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Petrus Christus was born in 1410 in Baerle, a town on the borders of Holland. He moved to the prosperous merchant city of Bruges with his wife and became a free master in its painters' guild in 1444. He may have worked there first as an apprentice to Jan van Eyck. When he began to paint shortly after acquiring citizenship in Bruges, all of Europe seemed to be in dramatic flux, economically, socially, politically and artistically. Looking at Christus' painting, you have the feeling of an artist puzzling things out.
Only twenty-five or twenty-six paintings, usually painted on panels made of oak, by this early Flemish master are known to exist today. In his private practice, he did extremely well with lucrative commissions for madonnas and portraits. Just before his death in 1472 or1473 he became Dean of the Painters' Guild.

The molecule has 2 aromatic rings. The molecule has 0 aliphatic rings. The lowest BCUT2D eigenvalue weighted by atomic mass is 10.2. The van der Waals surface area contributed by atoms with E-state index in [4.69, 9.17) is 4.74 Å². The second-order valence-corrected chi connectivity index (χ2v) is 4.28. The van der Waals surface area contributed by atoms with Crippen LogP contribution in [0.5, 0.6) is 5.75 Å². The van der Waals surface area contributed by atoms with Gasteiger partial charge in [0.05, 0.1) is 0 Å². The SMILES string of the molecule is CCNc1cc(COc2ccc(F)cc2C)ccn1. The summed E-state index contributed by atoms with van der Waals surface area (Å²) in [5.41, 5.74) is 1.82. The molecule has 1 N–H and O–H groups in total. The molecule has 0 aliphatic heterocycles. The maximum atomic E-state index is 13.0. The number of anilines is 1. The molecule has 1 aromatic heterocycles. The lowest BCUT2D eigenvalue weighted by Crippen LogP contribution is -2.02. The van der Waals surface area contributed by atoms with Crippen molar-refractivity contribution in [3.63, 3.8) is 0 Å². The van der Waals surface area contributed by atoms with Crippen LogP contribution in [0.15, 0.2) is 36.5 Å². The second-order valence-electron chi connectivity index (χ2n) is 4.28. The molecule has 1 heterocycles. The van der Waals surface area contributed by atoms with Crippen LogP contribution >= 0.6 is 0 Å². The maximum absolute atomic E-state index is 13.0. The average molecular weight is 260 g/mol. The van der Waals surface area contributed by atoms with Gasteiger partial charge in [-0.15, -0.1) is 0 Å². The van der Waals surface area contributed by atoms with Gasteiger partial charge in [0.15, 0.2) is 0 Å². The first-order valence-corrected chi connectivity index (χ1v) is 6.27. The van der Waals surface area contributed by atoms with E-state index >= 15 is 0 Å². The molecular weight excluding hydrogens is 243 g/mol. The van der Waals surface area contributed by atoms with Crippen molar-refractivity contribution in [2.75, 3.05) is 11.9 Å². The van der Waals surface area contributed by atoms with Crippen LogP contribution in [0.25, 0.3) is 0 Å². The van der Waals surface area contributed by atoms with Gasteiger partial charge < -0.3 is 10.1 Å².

It's startling to realize that, among other greatly revered Netherlandish painters, such as Jan van Eyck and Rogier van der Weyden, Christus holds a unique position as the artist who painted the first Northern image with a fully realized one-point perspective. It is assumed that his desire to do this was an effort to satisfy demands of the marketplace. He wanted commissions from Italian collectors.
Written and submitted by Jean Ershler Schatz, artist and researcher from Laguna Woods, California.
Metropolitan Museum of Art Miniatures, Album A.
Christopher Knight in the Los Angeles Times, June 3, 1994
Aline Saarinen in McCall's Magazine, August 1967
From the internet, Butlerart.com